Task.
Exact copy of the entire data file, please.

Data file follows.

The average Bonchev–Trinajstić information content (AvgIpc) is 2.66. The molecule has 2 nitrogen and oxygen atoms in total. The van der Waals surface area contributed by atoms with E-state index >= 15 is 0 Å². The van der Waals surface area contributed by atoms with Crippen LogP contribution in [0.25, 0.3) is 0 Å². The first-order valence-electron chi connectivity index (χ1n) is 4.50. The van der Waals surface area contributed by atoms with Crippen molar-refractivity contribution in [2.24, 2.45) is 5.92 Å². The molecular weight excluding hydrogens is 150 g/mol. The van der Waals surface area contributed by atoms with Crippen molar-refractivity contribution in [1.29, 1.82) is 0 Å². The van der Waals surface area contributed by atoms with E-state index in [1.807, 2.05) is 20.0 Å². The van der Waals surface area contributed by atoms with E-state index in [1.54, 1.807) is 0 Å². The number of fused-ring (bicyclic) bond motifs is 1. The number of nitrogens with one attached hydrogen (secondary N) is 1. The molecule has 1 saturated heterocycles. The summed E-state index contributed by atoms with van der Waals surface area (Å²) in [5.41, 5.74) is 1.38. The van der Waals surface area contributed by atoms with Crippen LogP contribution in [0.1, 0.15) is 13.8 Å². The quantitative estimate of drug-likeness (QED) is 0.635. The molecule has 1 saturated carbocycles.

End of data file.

The average Bonchev–Trinajstić information content (AvgIpc) is 2.66. The molecule has 2 nitrogen and oxygen atoms in total. The van der Waals surface area contributed by atoms with E-state index >= 15 is 0 Å². The van der Waals surface area contributed by atoms with Crippen LogP contribution in [0.25, 0.3) is 0 Å². The first-order valence-electron chi connectivity index (χ1n) is 4.50. The van der Waals surface area contributed by atoms with Crippen molar-refractivity contribution in [2.24, 2.45) is 5.92 Å². The molecular weight excluding hydrogens is 150 g/mol. The van der Waals surface area contributed by atoms with Crippen molar-refractivity contribution in [1.29, 1.82) is 0 Å². The van der Waals surface area contributed by atoms with E-state index in [1.807, 2.05) is 20.0 Å². The van der Waals surface area contributed by atoms with E-state index in [1.54, 1.807) is 0 Å². The number of fused-ring (bicyclic) bond motifs is 1. The number of nitrogens with one attached hydrogen (secondary N) is 1. The molecule has 1 saturated heterocycles. The summed E-state index contributed by atoms with van der Waals surface area (Å²) in [5.41, 5.74) is 1.38. The van der Waals surface area contributed by atoms with Crippen LogP contribution in [0.1, 0.15) is 13.8 Å². The quantitative estimate of drug-likeness (QED) is 0.635. The molecule has 1 saturated carbocycles.